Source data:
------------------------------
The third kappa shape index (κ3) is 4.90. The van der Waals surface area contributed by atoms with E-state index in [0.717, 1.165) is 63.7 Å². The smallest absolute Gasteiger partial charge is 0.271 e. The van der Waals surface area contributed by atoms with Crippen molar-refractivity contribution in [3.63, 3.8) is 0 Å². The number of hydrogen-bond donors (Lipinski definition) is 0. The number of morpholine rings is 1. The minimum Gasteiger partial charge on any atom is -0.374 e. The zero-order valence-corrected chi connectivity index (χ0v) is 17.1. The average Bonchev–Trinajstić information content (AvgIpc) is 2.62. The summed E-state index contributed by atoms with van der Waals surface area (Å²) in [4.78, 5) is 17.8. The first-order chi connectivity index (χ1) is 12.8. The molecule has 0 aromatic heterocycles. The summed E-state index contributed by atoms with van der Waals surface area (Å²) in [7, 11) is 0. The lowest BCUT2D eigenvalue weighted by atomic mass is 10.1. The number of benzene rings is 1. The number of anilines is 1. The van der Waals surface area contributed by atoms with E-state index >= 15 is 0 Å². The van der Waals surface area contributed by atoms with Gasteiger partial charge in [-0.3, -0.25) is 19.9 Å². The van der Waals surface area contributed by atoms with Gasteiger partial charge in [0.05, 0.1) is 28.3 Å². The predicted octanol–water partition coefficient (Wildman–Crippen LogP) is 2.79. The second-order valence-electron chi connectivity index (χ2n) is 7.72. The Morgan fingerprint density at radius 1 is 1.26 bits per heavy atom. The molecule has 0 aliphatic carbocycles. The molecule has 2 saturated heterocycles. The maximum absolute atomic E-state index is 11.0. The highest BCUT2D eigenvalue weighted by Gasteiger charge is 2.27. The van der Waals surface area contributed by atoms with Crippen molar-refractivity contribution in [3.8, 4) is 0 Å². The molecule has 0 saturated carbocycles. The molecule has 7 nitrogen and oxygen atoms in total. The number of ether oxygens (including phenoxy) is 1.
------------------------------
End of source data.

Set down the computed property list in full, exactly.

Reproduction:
The third kappa shape index (κ3) is 4.90. The van der Waals surface area contributed by atoms with E-state index in [0.717, 1.165) is 63.7 Å². The smallest absolute Gasteiger partial charge is 0.271 e. The van der Waals surface area contributed by atoms with Crippen molar-refractivity contribution in [3.63, 3.8) is 0 Å². The number of hydrogen-bond donors (Lipinski definition) is 0. The number of morpholine rings is 1. The minimum Gasteiger partial charge on any atom is -0.374 e. The zero-order valence-corrected chi connectivity index (χ0v) is 17.1. The average Bonchev–Trinajstić information content (AvgIpc) is 2.62. The summed E-state index contributed by atoms with van der Waals surface area (Å²) in [4.78, 5) is 17.8. The first-order chi connectivity index (χ1) is 12.8. The molecule has 0 aromatic heterocycles. The summed E-state index contributed by atoms with van der Waals surface area (Å²) in [7, 11) is 0. The lowest BCUT2D eigenvalue weighted by atomic mass is 10.1. The number of benzene rings is 1. The number of anilines is 1. The van der Waals surface area contributed by atoms with E-state index >= 15 is 0 Å². The van der Waals surface area contributed by atoms with Gasteiger partial charge in [-0.3, -0.25) is 19.9 Å². The van der Waals surface area contributed by atoms with Gasteiger partial charge in [0.05, 0.1) is 28.3 Å². The predicted octanol–water partition coefficient (Wildman–Crippen LogP) is 2.79. The second-order valence-electron chi connectivity index (χ2n) is 7.72. The Morgan fingerprint density at radius 1 is 1.26 bits per heavy atom. The molecule has 0 aliphatic carbocycles. The molecule has 2 saturated heterocycles. The maximum absolute atomic E-state index is 11.0. The highest BCUT2D eigenvalue weighted by Gasteiger charge is 2.27. The van der Waals surface area contributed by atoms with Crippen molar-refractivity contribution in [3.8, 4) is 0 Å². The molecule has 0 saturated carbocycles. The molecule has 7 nitrogen and oxygen atoms in total. The number of ether oxygens (including phenoxy) is 1.